Northern Pin Oak

Northern Pin Oak Quercus ellipsoidalisThe northern pin oak (Quercus ellipsoidalis) is also called Hill's oak, yellow oak, and jack oak. It is similar to the red oak but does not get as large and is heavier branched. The northern pin oak can be found in northeastern Iowa on moist, sandy soils and clay upland.

Hardiness: Varies with the species of oak tree, ranging from zone 3 through 9.

northern pin oak leaf
Northern Pin Oak Leaf - Photo by Paul Wray, Iowa State University

Growth Rate: Slow to Moderate

Mature Shape: Broad, rounded

Height: Varies with species. Often maturing between 50 to 75 feet tall. Capable of growing upwards of 100 feet.

Width: 40 to 70 feet; varies with species

Site Requirements: Best growth in moist, well-drained soils. Adaptable to adverse soil conditions.

Leaves: Alternate, simple, lobed. Lobes have pointed tips.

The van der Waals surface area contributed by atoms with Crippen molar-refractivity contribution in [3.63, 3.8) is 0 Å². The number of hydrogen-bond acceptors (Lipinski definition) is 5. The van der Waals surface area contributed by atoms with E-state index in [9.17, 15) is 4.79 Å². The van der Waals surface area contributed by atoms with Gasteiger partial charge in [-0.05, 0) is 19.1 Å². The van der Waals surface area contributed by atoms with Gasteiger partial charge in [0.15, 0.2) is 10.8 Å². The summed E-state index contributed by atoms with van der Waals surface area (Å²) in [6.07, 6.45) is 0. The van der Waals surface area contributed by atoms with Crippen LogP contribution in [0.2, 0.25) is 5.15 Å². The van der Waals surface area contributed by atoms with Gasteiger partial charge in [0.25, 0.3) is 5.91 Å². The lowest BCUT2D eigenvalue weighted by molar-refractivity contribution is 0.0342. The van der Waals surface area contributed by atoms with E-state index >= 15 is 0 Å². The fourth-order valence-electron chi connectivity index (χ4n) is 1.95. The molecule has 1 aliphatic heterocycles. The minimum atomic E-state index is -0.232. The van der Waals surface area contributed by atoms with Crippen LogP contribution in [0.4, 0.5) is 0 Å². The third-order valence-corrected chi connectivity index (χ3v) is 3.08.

Flowering Dates: March - May

Seed Dispersal Dates: Late August - Early December

Seed Bearing Age: 20 years 

Seed Bearing Frequency: Abundant crops every 2-3 years

Seed Stratification: Prechill for 2-3 months at 34°F to 40°F

The leaf lobes are bristle tipped, with lobe sinuses reaching almost to leaf mid-vein. The leaves are leathery in texture, dark shiny green above.  The twigs are bright reddish brown to dark gray-brown.

The acorn is oval with the cap covering almost one-half. The edge of the cup is not deeply fringed.

The tree has a pale yellow, thin underbark.  The outer bark is rather smooth, with shallow, connected fissures.  It is dark brown near the base of tree to gray brown above.

northern pin oak acorns on a twig
Northern Pin Oak Fruit - Photo by Paul Wray, Iowa State University

Diseases that Can Affect Northern Pin Oak

Insects that Can Affect Northern Pin Oak